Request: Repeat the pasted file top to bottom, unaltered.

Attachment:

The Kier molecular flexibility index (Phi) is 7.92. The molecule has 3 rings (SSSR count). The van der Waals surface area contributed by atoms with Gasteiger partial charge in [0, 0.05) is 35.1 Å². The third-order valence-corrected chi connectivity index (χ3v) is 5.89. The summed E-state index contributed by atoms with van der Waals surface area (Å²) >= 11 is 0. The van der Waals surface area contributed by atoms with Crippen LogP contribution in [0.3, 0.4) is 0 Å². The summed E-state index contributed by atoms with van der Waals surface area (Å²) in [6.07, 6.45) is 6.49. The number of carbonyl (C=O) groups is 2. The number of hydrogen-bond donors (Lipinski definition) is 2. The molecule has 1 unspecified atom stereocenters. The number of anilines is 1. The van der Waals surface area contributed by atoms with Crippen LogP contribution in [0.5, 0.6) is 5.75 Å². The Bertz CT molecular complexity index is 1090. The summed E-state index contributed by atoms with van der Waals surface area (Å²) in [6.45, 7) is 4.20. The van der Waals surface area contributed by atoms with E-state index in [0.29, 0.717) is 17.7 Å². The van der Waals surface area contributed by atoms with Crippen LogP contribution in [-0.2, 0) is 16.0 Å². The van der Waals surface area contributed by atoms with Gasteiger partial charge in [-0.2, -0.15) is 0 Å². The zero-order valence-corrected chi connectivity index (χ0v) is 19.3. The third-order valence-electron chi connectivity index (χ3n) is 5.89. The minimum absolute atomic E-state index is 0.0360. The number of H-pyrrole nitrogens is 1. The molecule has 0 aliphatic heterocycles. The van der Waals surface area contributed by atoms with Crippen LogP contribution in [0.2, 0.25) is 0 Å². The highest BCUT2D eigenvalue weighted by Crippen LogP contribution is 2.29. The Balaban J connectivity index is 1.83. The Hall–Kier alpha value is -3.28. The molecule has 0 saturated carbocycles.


The Kier molecular flexibility index (Phi) is 7.92. The molecule has 3 rings (SSSR count). The van der Waals surface area contributed by atoms with Gasteiger partial charge in [0, 0.05) is 35.1 Å². The third-order valence-corrected chi connectivity index (χ3v) is 5.89. The summed E-state index contributed by atoms with van der Waals surface area (Å²) >= 11 is 0. The van der Waals surface area contributed by atoms with Crippen LogP contribution in [0.3, 0.4) is 0 Å². The summed E-state index contributed by atoms with van der Waals surface area (Å²) in [6.07, 6.45) is 6.49. The number of carbonyl (C=O) groups is 2. The number of hydrogen-bond donors (Lipinski definition) is 2. The molecule has 1 unspecified atom stereocenters. The number of anilines is 1. The van der Waals surface area contributed by atoms with Crippen LogP contribution in [0.5, 0.6) is 5.75 Å². The Bertz CT molecular complexity index is 1090. The summed E-state index contributed by atoms with van der Waals surface area (Å²) in [6.45, 7) is 4.20. The van der Waals surface area contributed by atoms with E-state index in [0.29, 0.717) is 17.7 Å². The van der Waals surface area contributed by atoms with Crippen LogP contribution in [-0.2, 0) is 16.0 Å². The van der Waals surface area contributed by atoms with Gasteiger partial charge in [-0.2, -0.15) is 0 Å². The zero-order valence-corrected chi connectivity index (χ0v) is 19.3. The third-order valence-electron chi connectivity index (χ3n) is 5.89. The minimum absolute atomic E-state index is 0.0360. The number of H-pyrrole nitrogens is 1. The molecule has 0 aliphatic heterocycles. The van der Waals surface area contributed by atoms with Crippen LogP contribution in [0.2, 0.25) is 0 Å². The highest BCUT2D eigenvalue weighted by Crippen LogP contribution is 2.29. The Balaban J connectivity index is 1.83. The Hall–Kier alpha value is -3.28. The molecule has 0 saturated carbocycles.